The story itself was gripping and I found Lizzy, the protagonist, easy to connect with. There were more than a few potential suspects – a sign of great story set-up – and the few I alternately honed in on as potential culprits turned out to be innocent. Always a good thing to be caught by surprise, however….

A surprise ending was definitely present, but while I LOVED the twist in the epilogue, the ending chapters preceding that left me a little frustrated. I felt that for the culprit to be realistic, a little more needed to be included early in the story to make it all feel plausible when revealed. (I know that’s really vague, but I don’t want to give anything away!)

Still, I found THE SILENT SISTER very much worth the read. I’d give the story 5 stars, but the editing 1 or 2. For Goodreads’ purposes, I’m rounding up because I just can’t bear to give this author less than 4 stars, especially when I suspect editing to be the problem.

 

After Nightfall by A.J. Banner – 5 of 5 Stars

After Nightfall

A.J. Banner is quickly becoming a favorite for me. I absolutely loved the vibrant setting, edge of your seat suspense, and character depth in THE TWILIGHT WIFE. While I know better than to keep my expectations high for subsequent releases, I couldn’t get the thrill out of my mind and held the bar high for AFTER NIGHTFALL. I was not disappointed!

Once again, Banner delivers a setting that comes alive to all the senses. Broken branches and scuff marks atop a sharp cliff make my knees weak at the thought, a dead body on the beach gives me chills even without the detail of the cool, early morning air, and the oceanside location brings the taste of sale to my tongue. Add in a powerful mystery and nail-biting suspense, and we have a winner.

For me, THE TWILIGHT WIFE was so good that I didn’t mind that the ending was rather predictable and I thoroughly expected the same for AFTER NIGHTFALL. Throughout the book I felt certain I had it figured out (and was confident in it based on THE TWILIGHT WIFE), but the author completely fooled me with a series of twists I didn’t see coming. Even better, they held true to the story, which is something that many suspense novels seem to be lacking these days.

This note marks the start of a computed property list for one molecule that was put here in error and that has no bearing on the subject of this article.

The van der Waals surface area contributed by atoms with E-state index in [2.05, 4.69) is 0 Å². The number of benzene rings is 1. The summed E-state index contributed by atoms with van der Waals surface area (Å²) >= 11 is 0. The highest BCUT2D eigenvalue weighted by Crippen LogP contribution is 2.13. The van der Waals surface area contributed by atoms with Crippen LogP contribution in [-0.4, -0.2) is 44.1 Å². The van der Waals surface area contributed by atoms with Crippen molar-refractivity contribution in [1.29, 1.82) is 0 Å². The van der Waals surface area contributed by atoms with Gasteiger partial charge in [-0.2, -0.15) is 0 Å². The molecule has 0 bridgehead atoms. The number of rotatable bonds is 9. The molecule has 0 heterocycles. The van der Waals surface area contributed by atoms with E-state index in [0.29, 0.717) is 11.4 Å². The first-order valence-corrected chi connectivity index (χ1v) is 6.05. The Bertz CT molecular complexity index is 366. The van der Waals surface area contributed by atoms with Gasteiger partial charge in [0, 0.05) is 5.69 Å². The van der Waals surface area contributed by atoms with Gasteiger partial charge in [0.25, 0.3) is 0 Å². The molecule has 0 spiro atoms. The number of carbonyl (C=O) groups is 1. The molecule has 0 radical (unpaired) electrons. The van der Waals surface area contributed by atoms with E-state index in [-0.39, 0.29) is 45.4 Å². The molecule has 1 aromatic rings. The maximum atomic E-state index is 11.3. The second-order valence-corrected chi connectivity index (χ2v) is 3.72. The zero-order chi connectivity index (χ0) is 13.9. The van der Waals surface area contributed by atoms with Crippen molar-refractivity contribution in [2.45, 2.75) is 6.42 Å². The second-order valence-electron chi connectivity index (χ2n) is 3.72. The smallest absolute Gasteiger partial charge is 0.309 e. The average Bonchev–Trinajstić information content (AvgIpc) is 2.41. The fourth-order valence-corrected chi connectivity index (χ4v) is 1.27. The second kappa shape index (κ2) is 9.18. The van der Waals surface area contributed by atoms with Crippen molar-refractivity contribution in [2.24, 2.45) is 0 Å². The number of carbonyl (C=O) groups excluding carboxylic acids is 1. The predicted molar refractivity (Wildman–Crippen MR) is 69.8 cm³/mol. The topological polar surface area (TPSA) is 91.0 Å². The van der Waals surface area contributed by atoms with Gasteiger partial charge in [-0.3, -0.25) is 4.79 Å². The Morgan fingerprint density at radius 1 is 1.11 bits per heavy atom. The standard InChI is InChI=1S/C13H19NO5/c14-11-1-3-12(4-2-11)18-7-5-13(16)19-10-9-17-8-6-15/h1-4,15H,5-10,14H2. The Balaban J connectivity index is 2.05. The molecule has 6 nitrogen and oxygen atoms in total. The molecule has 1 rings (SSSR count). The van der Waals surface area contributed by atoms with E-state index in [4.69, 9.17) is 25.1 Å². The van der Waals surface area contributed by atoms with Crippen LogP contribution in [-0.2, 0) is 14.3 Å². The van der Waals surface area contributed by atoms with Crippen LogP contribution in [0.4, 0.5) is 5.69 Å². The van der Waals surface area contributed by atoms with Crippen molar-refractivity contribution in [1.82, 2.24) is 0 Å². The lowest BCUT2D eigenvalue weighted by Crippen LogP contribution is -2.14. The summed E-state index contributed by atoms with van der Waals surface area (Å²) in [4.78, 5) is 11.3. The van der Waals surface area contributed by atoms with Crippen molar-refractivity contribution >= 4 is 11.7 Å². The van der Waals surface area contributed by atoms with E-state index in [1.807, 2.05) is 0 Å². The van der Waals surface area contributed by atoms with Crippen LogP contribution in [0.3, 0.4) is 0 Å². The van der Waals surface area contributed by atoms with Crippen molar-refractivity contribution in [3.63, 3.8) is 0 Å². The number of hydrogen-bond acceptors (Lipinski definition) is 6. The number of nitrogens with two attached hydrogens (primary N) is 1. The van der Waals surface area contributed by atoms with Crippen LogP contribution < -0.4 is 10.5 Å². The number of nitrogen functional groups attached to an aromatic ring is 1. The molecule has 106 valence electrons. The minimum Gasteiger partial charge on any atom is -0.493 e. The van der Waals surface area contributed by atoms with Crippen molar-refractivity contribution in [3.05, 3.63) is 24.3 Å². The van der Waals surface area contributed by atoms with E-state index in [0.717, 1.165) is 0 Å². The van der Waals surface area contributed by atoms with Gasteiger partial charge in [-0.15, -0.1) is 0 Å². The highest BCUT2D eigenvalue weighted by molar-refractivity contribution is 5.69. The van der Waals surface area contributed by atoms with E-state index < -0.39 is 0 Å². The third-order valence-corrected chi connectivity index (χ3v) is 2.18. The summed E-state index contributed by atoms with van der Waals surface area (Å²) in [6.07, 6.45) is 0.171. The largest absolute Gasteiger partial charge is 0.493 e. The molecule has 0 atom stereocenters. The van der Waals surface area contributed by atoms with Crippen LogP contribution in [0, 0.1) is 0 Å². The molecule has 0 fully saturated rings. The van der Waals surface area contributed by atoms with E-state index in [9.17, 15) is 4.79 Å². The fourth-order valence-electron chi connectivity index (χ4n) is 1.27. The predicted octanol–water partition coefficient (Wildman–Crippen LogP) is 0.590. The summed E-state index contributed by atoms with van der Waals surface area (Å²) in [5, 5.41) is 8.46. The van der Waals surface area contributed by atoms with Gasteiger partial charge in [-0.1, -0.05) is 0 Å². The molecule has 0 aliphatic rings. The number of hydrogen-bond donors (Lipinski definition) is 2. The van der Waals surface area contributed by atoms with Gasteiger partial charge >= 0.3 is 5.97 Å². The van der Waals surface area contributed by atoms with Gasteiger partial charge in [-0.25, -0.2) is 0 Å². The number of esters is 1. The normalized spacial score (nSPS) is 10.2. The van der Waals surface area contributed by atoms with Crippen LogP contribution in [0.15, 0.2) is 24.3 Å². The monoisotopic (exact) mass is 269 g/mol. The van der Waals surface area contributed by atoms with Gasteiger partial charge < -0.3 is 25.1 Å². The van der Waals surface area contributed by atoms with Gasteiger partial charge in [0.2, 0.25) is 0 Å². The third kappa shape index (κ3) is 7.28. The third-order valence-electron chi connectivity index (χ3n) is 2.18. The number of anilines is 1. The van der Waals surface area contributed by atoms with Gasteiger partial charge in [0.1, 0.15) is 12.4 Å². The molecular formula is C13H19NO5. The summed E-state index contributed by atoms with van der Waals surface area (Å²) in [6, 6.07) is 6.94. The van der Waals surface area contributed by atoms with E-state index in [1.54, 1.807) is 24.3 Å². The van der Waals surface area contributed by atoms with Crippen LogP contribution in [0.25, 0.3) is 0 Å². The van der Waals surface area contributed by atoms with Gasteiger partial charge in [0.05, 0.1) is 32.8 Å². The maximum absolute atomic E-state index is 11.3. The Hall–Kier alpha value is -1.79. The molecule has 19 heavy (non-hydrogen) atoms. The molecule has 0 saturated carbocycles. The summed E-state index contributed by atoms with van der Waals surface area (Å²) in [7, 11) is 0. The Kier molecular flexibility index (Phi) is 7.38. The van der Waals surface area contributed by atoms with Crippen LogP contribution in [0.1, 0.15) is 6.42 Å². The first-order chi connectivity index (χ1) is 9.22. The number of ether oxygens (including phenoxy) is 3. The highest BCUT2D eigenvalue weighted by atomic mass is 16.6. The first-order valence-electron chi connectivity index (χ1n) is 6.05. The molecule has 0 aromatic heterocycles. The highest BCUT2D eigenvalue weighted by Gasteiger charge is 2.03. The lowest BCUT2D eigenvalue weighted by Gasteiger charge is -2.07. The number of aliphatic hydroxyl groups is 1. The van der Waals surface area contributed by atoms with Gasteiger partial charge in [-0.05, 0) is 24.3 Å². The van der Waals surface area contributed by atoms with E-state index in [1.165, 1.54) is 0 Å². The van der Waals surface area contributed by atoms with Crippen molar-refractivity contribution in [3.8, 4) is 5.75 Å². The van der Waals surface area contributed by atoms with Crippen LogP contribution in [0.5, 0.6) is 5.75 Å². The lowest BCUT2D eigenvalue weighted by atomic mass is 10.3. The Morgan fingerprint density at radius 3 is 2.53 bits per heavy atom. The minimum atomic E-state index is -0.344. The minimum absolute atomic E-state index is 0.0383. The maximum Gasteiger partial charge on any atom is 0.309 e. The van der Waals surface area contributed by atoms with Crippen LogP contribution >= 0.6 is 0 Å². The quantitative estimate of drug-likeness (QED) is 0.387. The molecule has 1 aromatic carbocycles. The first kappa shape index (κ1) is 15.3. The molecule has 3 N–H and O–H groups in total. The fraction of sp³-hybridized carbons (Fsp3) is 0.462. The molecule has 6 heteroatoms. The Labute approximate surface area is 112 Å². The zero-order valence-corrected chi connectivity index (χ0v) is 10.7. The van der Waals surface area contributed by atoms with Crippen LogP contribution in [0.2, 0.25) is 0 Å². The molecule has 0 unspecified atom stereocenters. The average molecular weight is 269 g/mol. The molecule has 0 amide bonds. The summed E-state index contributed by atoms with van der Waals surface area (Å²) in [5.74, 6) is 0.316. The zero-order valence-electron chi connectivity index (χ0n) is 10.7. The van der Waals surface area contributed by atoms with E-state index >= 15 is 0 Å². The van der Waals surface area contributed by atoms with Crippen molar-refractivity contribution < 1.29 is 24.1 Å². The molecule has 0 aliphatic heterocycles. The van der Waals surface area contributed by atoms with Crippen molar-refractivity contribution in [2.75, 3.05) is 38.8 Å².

Highly recommended!

I Will Never Leave You by S.M. Thayer – 2 of 5 Stars

I Will Never Leave You by [Thayer, S. M.]

I typically avoid Kindle First books, but this one had an interesting hook.

Banking heiress Trish and her husband, James, seem to have it all, from a lavish lifestyle to a historic mansion in the nation’s capital. The only thing that’s missing to make their family complete is a baby, so when Trish holds Anne Elise in her arms for the first time, it’s no surprise that she falls deeply in love. There’s just one problem: Trish isn’t the mother.

The baby belongs to Laurel, James’s young mistress. And more than that, James and Laurel want to start a new life together—despite an ironclad prenup standing in their way. When Trish becomes dangerously obsessed with making Laurel’s baby her own, the lovers’ plan to break James’s marriage quickly goes awry. How far is each of them willing to go for happiness?

Sounds twisted, right? It most definitely is.

I originally didn’t download the book, sticking by my theory that Kindle First books are a waste of time. I kept thinking about it, though, and wondering why a woman would 1) want to stay with a man who had an affair and fathered a child with his long term mistress and 2) would want to raise the child. I gave in and decided to give it a read.

From the start, it’s clear that we’re not dealing with typical characters. This is one screwed up bunch. Trish is a very rich, shallow woman who is obviously missing a few too many brain cells. Her husband, James, takes her to the hospital to meet his newborn daughter, but as far as he knows, Trish isn’t aware that he has a mistress yet alone a baby. Until they arrive at the hospital, Trish doesn’t even know where they’re going, yet as soon as she sees the baby she’s instantly in love. There is no screaming at her two-timing hubby, no argument, no nothing…except her desperation to keep her husband. This might be easier to buy if Trish had a strong history of abandonment, but the history she does have is brushed over and minimal.

James/Jimmy/Jim works in finance and seems to like spending money more than anything. He’s basically an in-over-his-head-with-debt thug who hides behind his wife’s money. Supposedly he’s charismatic, but I have difficulty seeing charisma in anyone who gives his wife such big news by way of show and tell. “Meet my kid. Oh yeah, and that’s my mistress. Could you divorce me so that I get half of your money?” Seriously? And, right in front of his wife he calls his mistress honey, darling, etc. Why didn’t someone give him a kick to the groin right then and there? But no one does. Instead he becomes the object of two women’s desperate attempts to win him over for keeps.